Statement in Support of Amending the Practice Order for Law Graduates Working for Legal Services Organizations and Government

The Association of Legal Aid Attorneys (UAW Local 2325) and The Legal Services Staff Association (UAW Local 2320) represent 2,000 attorneys and legal workers at more than a dozen organizations in New York. Our dedicated members fight tirelessly for hundreds of thousands of low-income community members and their families in immigration cases, criminal proceedings, housing court, child welfare proceedings, employment cases, and many other areas. Recent law school graduates are an integral part of our fight to provide essential legal services and zealous representation to the most marginalized New Yorkers.

Over the past several months they’ve built strong relationships with their clients, which is more important during this pandemic than ever before. They have become indispensable to the many families they serve, and due to the postponement of the July bar exam we urge Governor Cuomo and Chief Judge DiFiore to temporarily enable persons who are currently employed as law graduates with government or legal services entities to continue to practice under supervision after a second bar exam failure. Judiciary Law § 478 permits law graduates working for indigent legal services providers or the government to practice law under the supervision of those entities so long as they have not failed to pass the bar exam twice. As a result of this restriction, law graduates who have represented clients for months but who failed to pass the July 2019 and February 2020 bar exams will no longer be able to practice in their current roles. This rule has a particularly dire impact on law graduates and their clients this year. As the July 2020 bar exam was postponed to September 9th and first time test takers get priority to register, there is no certainty for when these currently-practicing law graduates will be able to take the bar exam again. Some law graduates will be demoted to non-legal positions within their organization, and others will be terminated. Not only is it a waste of talent and expertise, as these law graduates have been satisfactorily serving their clients for months, it will result in aspiring public interest attorneys with mountains of debt losing income and employer based healthcare during a pandemic. Many will also lose access to their law school’s public interest loan repayment assistance program (LRAP). [1]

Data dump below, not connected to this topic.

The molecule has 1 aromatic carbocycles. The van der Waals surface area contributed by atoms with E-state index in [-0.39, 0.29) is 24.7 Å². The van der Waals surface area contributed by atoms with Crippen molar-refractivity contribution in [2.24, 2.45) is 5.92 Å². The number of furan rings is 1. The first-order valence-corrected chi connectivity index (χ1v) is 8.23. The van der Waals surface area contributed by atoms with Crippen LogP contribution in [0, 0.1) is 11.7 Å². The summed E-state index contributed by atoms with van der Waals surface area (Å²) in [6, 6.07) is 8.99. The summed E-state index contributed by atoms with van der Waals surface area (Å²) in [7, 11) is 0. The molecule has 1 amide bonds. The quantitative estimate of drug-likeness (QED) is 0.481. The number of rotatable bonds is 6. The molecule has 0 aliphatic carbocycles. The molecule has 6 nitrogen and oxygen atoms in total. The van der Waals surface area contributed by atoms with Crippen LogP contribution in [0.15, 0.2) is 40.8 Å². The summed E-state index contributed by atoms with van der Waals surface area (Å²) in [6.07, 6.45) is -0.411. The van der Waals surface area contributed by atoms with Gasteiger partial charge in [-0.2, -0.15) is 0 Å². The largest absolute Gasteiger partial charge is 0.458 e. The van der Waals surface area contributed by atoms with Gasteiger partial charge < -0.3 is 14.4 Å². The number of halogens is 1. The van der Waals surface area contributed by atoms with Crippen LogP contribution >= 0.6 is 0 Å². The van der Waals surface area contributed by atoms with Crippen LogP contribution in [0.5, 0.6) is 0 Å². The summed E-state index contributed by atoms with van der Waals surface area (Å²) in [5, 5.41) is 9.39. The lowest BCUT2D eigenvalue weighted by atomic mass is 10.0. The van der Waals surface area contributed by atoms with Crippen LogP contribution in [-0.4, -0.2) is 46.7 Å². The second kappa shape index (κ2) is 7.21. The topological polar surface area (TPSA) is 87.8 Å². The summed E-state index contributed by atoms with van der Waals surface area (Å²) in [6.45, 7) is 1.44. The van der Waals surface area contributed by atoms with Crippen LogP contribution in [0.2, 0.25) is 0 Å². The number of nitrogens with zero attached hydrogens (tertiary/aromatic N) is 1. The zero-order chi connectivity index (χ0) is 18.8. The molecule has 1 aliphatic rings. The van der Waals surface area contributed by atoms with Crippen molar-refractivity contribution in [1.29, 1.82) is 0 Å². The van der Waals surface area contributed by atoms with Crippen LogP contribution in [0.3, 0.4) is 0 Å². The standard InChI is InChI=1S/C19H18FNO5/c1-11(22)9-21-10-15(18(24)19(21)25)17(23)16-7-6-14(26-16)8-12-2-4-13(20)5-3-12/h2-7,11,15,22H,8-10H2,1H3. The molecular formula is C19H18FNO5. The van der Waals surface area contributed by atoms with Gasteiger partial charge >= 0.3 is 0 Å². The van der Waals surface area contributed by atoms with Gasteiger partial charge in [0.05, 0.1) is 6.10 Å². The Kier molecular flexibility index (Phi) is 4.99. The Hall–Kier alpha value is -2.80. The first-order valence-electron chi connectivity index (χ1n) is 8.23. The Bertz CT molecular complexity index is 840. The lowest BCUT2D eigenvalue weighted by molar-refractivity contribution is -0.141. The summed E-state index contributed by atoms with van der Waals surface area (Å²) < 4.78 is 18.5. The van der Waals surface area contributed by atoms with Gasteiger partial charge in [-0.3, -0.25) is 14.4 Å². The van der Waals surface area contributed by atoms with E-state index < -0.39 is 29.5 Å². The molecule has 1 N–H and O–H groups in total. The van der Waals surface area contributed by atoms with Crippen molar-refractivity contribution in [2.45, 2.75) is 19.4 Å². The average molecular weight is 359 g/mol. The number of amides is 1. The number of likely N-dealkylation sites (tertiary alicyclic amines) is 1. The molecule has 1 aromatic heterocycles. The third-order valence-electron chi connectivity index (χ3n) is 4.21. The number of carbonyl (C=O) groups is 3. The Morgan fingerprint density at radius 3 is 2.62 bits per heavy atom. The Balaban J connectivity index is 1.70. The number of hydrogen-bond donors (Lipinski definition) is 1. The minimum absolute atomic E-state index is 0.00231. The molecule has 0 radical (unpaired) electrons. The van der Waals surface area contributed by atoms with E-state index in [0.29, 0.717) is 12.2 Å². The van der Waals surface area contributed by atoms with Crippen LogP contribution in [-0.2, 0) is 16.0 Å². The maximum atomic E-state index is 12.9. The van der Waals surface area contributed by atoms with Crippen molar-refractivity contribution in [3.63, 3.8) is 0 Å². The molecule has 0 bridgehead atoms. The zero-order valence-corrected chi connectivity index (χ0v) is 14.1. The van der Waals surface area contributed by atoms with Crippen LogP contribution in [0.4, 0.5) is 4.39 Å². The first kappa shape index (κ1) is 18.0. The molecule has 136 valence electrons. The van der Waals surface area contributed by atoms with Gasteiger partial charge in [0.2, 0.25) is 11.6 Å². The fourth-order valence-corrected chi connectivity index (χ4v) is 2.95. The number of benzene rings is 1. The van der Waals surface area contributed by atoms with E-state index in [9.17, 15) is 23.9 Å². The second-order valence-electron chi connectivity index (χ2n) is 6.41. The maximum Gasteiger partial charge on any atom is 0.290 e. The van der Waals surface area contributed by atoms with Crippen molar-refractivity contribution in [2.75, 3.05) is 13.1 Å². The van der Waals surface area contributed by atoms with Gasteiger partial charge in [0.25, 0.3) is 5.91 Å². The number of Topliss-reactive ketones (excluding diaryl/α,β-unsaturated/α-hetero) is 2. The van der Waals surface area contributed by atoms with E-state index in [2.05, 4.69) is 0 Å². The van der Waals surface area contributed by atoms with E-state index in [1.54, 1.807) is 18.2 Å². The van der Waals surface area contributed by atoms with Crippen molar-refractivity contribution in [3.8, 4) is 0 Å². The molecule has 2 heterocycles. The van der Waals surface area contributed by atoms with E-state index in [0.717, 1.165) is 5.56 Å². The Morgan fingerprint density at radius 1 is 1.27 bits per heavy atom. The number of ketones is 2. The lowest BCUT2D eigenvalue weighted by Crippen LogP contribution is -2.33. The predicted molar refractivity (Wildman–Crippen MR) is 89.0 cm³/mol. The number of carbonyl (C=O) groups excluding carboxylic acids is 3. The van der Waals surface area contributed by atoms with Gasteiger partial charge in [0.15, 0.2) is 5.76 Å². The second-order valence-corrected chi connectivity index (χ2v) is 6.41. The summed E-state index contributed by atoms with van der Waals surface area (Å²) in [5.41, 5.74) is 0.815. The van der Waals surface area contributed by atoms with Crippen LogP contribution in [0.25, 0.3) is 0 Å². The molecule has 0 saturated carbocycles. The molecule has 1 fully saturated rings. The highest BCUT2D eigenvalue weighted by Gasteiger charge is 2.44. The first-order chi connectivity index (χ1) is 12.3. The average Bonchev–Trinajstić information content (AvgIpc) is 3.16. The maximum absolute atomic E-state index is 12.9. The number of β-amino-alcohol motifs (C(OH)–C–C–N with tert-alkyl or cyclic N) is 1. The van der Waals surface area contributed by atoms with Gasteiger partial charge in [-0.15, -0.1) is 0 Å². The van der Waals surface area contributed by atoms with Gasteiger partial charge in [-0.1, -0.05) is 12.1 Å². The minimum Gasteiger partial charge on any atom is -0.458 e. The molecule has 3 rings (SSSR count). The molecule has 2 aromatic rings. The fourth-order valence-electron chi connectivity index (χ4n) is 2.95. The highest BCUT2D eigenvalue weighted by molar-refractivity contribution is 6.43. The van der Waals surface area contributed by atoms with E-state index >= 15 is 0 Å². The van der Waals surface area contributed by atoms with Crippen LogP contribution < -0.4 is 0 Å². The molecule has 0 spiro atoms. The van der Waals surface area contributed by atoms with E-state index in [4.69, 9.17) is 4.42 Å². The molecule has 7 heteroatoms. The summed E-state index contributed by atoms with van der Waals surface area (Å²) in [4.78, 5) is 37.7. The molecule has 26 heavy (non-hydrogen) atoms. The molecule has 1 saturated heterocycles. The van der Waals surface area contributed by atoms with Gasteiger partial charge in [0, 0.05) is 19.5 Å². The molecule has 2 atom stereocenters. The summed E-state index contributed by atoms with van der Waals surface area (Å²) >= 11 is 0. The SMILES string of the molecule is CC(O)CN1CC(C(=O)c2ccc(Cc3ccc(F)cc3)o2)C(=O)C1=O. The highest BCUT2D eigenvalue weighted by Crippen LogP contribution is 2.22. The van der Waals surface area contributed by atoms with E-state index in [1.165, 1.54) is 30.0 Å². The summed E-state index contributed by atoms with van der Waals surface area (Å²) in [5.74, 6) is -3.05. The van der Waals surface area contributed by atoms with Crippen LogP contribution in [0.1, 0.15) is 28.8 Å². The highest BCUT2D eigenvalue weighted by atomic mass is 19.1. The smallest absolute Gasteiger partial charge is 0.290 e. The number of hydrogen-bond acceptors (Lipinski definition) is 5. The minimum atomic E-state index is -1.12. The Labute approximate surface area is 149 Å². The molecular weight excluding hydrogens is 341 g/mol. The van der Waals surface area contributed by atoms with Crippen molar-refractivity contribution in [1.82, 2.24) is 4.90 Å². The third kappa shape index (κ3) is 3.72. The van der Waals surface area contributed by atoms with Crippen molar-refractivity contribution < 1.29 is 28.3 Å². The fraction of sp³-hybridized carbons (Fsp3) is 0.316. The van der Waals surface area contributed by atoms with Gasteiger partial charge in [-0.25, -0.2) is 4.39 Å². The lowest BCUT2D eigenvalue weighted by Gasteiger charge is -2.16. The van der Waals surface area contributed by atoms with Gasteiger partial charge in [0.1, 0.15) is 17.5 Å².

We are urging the Governor and Chief Judge to suspend the clauses of Judiciary Law §478(2) and §478(3), that disqualify law graduates from practicing under supervision if they have failed to pass the bar exam twice. Notably, on April 28, 2020, the Court of Appeals expanded the law graduate practice order to temporarily enable those who have not sat for the bar to practice under the supervision of experienced attorneys. Similarly, expanding the practice order to accommodate public interest law graduates who have failed the bar twice will enable their clients to have continuity of representation. These law graduates would continue to be supervised by qualified government and legal service organization attorneys. In February 2020, the overall bar exam pass rate was low, and 1,443 people retook the test. We have numerous members serving hundreds of clients who would benefit from this rule change, and there are undoubtedly many other aspiring public interest attorneys throughout the state who would benefit as well. Updating the practice order will allow these young advocates to continue protecting their clients during the current pandemic. Ultimately, this is an access to justice issue.

[1]In February 2019, 65% of Association of Legal Aid Attorneys carried law school debt, and a majority of attorneys and law graduates with less than four years of experience (56%) have more than $150,000 of student debt. 25% of our members attended law schools that have Loan Repayment Assistance Programs (LRAP), which forgive student loans for law graduates and attorneys who work for public interest organizations or the government. If law graduates no longer qualify under the student practice order, it is difficult for them to qualify for LRAP.